Newsletter #5 - Out of the Box

April 2015

Outstanding communication and handling of bugs from Neovim. Exemplary FOSS project in my experience so far. @telemachus

Welcome to the fifth newsletter for Neovim, the project that looks to become Vim out of the box.

General News for Neovim

Now in addition to the mailing list and IRC channel, you can hop into the Neovim chat room provided through It has a convenient web interface but also allows you to connect using your favorite IRC client.

Black Duck 2014 Open Source Rookie

Black Duck, a company that helps other corporations in the adoption of open source software, chose Neovim as one of the projects to feature this past year. The company annually recognizes some of the top new open source projects that started during the year.

ICCF Holland Donations

As mentioned in the last newsletter, Unixstickers has added Neovim stickers to their inventory. Every sticker that is bought increases the amount donated to ICCF Holland, Bram Moolenaar’s charity.

Since they’ve been added, USD 106 has been raised which Unixstickers just donated on March 24th.

The Neovim Wiki contains a page titled Related projects that contains a list of current GUI projects, API clients, plugins that take advantage of Neovim features, and projects with direct support for Neovim.

Some of the projects might be experimental which means there might be bugs and the projects might still be in progress.

Do you know of another project that can be listed? Don’t be afraid to add a link yourself!

Development News

Terminal UI (TUI)

@tarruda has merged his pull request to reimplement the terminal user interface using libtermkey and unibilium.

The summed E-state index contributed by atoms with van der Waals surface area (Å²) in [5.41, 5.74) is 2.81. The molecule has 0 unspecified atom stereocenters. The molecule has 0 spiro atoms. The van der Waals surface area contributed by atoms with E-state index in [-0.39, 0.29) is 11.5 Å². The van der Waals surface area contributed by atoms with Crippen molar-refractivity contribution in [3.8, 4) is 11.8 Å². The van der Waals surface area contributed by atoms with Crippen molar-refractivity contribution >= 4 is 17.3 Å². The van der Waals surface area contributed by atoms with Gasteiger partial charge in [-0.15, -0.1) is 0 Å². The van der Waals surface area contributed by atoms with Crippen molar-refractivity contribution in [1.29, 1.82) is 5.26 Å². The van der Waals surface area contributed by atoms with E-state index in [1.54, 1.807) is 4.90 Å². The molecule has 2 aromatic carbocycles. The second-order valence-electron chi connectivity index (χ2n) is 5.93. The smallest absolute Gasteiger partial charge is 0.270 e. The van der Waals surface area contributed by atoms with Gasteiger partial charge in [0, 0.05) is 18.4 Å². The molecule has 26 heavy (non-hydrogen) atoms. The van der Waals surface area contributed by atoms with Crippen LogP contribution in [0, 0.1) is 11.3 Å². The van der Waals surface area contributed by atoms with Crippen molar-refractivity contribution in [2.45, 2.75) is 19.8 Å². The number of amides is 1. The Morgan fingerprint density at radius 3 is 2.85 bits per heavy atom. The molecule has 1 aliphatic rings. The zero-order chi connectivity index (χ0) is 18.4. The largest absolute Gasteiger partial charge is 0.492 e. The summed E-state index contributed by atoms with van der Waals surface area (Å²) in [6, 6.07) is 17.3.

Libtermkey is a library by @leonerd that “allows easy processing of keyboard entry from terminal-based programs.” It has the ability to handle special keys, UTF-8 combining and more.

Unibilium is a library by @mauke that interfaces with terminfo. Terminfo is a library and database that makes it easy to interface with display terminals without worrying about device specific details. More details can be found on the man page for terminfo by running: man 5 terminfo.

Although the TUI implementation is included as part of Neovim, it is architecturally decoupled from the editor core: it uses the same API as external clients and GUIs.

Additional Keybindings

As a result of using libtermkey, Neovim can now bind meta keys and Ctrl-Shift combinations both of which weren’t previously possible in the terminal. Be sure to read more about the updated binding capabilities for additional examples and possibilities.

Builtin Terminal Emulation

@tarruda has finished his pull request adding a new :terminal command which when ran launches a full terminal emulator. The terminal is using Neovim’s native buffers and windows which means the user can enter normal mode by pressing <C-\><C-n>.

This is meant to replace and provide more capabilities than the already existing Vim command, :shell, which has been removed from Neovim. More explanation on the decision of this feature can be found in this comment made by @tarruda.

The complete documentation for this feature can be found under :help nvim-terminal-emulator.

This feature is implemented using another of @leonerd’s projects called libvterm.

True Colors

With the changes to the TUI described above, this allowed @tarruda to make a pull request to add true colors to supporting terminals.

A more detailed explanation of what true colors means as well as terminals that support it can be found in this Gist that was written by @XVilka.

To enable true color support, set the environment variable NVIM_TUI_ENABLE_TRUE_COLOR.

Windows Build

The progress of building Neovim on Windows was first detailed in the July 2014 newsletter.